From Politico.com: Brian Schaffner is a political science professor at University of Massachusetts-Amherst and the founding director of UMass Poll.
Donald Trump is making news with his false claim that he would have won the national popular vote if millions of non-citizens had not voted in November. As evidence, he and his staff are pointing to a study by Jesse Richman and his co-authors that was published in the journal Electoral Studies and advertised on the Washington Post’s Monkey Cage blog. As a member of the team that produces the datasets upon which that study was based and as the co-author of an article published in the same journal that provides a clear “take down” of the study in question, I can say unequivocally that this research is not only wrong, it is irresponsible social science and should never have been published in the first place. There is no evidence that non-citizens have voted in recent U.S. elections.
I first came across the Richman study in 2014 when I was sent a link to an article by the authors promoting their newly published work. Their chief claim, and the one that made headlines, was that as many as 14 percent of noncitizens living in the United States had cast votes in recent elections. As soon as I saw that figure, I knew it was almost certainly nonsense, but what was troubling was that the “evidence” the scholars were pointing to was from a survey that I coordinate along with my colleagues Stephen Ansolabehere of Harvard University and Samantha Luks from the survey research firm YouGov. The survey is the Cooperative Congressional Election Study—a project that interviews tens of thousands of respondents every election year about their views on politics. A wealth of excellent research has come from this dataset in the past decade, providing important insights about our political world. Unfortunately, the Richman study doesn’t fall into that category. It is bad research, because it fails to understand basic facts about the data it uses.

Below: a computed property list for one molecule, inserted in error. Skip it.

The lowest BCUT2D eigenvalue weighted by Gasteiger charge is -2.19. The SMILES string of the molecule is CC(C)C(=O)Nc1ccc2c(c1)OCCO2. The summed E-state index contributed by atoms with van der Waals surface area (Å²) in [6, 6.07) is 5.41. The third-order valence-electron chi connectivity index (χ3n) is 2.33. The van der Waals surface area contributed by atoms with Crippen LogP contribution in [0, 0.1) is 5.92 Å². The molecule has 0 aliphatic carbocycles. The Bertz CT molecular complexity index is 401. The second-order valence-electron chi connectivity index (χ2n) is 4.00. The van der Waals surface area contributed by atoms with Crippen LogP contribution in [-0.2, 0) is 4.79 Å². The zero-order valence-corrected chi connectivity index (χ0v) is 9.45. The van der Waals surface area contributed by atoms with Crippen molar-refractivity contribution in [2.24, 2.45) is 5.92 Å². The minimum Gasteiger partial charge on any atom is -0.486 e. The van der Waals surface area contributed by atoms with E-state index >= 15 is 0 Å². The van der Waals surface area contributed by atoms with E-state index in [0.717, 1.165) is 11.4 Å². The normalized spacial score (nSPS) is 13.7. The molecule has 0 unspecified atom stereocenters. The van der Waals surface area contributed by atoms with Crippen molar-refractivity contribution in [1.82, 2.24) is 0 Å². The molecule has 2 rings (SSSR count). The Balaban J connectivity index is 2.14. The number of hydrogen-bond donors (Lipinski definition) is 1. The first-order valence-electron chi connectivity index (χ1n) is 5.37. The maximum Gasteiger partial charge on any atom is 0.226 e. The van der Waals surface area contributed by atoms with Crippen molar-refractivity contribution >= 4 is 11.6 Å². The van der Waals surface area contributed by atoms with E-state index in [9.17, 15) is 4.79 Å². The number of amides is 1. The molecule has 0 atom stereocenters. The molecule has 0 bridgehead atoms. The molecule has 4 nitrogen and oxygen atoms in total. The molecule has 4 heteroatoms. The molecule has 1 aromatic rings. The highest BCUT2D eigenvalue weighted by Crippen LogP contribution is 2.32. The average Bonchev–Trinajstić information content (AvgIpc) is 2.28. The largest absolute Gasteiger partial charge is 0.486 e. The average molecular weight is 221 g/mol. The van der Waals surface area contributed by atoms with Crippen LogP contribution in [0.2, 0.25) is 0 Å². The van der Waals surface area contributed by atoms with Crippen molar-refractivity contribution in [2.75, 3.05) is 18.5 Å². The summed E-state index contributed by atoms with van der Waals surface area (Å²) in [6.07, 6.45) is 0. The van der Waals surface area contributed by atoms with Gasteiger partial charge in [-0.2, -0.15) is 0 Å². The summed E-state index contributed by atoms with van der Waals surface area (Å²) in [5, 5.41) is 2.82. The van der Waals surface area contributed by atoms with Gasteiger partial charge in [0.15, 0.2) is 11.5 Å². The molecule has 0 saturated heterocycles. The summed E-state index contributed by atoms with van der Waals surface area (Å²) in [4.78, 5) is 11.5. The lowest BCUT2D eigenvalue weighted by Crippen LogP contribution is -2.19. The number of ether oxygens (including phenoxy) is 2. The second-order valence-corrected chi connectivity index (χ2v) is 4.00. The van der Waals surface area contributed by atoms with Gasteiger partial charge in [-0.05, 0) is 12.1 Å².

Indeed, it took me and my colleagues only a few hours to figure out why the authors’ findings were wrong and to produce the evidence needed to prove as much. The authors were essentially basing their claims on two pieces of data associated with the large survey—a question that asks people whether they are citizens and official vote records to which each respondent has been matched to determine whether he or she had voted. Both these pieces of information include some small amounts of measurement error, as is true of all survey questions. What the authors failed to consider is that measurement error was entirely responsible for their results. In fact, once my colleagues and I accounted for that error, we found that there were essentially zero non-citizens who voted in recent elections.
The biggest source of error with the Richman study was its use of one of the survey questions to identify “non-citizens.” Survey respondents occasionally select the wrong response by accident—perhaps because they are rushing through and not reading the questions carefully, because they do not fully understand the terminology being used, or because they simply click on the wrong box on the page. Such errors are infrequent, but they happen in any survey. In this case, they were crucial, because Richman and his colleagues saw the very small number of people who answered that they were “immigrant non-citizens,” and extrapolated that (inaccurate) number to the U.S. population as a whole.